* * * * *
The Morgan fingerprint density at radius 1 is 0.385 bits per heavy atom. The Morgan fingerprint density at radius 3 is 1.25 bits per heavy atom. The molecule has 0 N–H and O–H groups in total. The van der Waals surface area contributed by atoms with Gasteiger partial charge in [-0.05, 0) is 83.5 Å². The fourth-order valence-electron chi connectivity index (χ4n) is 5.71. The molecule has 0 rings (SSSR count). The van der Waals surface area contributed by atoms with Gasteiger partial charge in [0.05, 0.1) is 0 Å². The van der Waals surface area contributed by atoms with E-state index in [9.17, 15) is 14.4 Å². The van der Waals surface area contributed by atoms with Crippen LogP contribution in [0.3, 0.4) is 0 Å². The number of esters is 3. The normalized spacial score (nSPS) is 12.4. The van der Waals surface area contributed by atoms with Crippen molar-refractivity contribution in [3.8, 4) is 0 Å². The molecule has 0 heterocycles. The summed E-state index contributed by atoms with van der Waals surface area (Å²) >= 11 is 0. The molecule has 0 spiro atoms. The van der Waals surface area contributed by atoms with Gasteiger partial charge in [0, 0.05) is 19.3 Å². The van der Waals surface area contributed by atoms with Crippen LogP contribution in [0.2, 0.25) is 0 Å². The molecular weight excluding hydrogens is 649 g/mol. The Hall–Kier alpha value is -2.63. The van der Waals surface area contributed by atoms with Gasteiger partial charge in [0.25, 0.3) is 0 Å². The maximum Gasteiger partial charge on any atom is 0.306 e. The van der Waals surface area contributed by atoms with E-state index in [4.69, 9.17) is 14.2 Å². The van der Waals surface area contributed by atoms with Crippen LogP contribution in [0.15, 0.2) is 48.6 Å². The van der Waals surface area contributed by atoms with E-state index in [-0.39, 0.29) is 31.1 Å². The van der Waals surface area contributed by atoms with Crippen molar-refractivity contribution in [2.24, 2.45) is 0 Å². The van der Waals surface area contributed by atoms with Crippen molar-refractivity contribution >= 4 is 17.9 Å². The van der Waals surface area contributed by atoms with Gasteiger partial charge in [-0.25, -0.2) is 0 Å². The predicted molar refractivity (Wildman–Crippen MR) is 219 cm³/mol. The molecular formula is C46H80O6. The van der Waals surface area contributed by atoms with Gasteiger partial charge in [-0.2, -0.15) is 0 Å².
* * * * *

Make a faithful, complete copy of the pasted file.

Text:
The Morgan fingerprint density at radius 1 is 0.385 bits per heavy atom. The Morgan fingerprint density at radius 3 is 1.25 bits per heavy atom. The molecule has 0 N–H and O–H groups in total. The van der Waals surface area contributed by atoms with Gasteiger partial charge in [-0.05, 0) is 83.5 Å². The fourth-order valence-electron chi connectivity index (χ4n) is 5.71. The molecule has 0 rings (SSSR count). The van der Waals surface area contributed by atoms with Gasteiger partial charge in [0.05, 0.1) is 0 Å². The van der Waals surface area contributed by atoms with E-state index in [9.17, 15) is 14.4 Å². The van der Waals surface area contributed by atoms with Crippen LogP contribution in [0.3, 0.4) is 0 Å². The number of esters is 3. The normalized spacial score (nSPS) is 12.4. The van der Waals surface area contributed by atoms with Crippen molar-refractivity contribution in [3.8, 4) is 0 Å². The molecule has 0 heterocycles. The summed E-state index contributed by atoms with van der Waals surface area (Å²) >= 11 is 0. The molecule has 0 spiro atoms. The van der Waals surface area contributed by atoms with Gasteiger partial charge in [0, 0.05) is 19.3 Å². The van der Waals surface area contributed by atoms with Crippen LogP contribution in [0.2, 0.25) is 0 Å². The molecular weight excluding hydrogens is 649 g/mol. The Hall–Kier alpha value is -2.63. The van der Waals surface area contributed by atoms with Gasteiger partial charge in [0.25, 0.3) is 0 Å². The maximum Gasteiger partial charge on any atom is 0.306 e. The van der Waals surface area contributed by atoms with E-state index in [4.69, 9.17) is 14.2 Å². The van der Waals surface area contributed by atoms with Crippen LogP contribution in [0.15, 0.2) is 48.6 Å². The van der Waals surface area contributed by atoms with E-state index in [-0.39, 0.29) is 31.1 Å². The van der Waals surface area contributed by atoms with Crippen molar-refractivity contribution in [2.24, 2.45) is 0 Å². The van der Waals surface area contributed by atoms with Crippen molar-refractivity contribution >= 4 is 17.9 Å². The van der Waals surface area contributed by atoms with Gasteiger partial charge in [-0.25, -0.2) is 0 Å². The predicted molar refractivity (Wildman–Crippen MR) is 219 cm³/mol. The molecular formula is C46H80O6. The van der Waals surface area contributed by atoms with Gasteiger partial charge in [-0.2, -0.15) is 0 Å².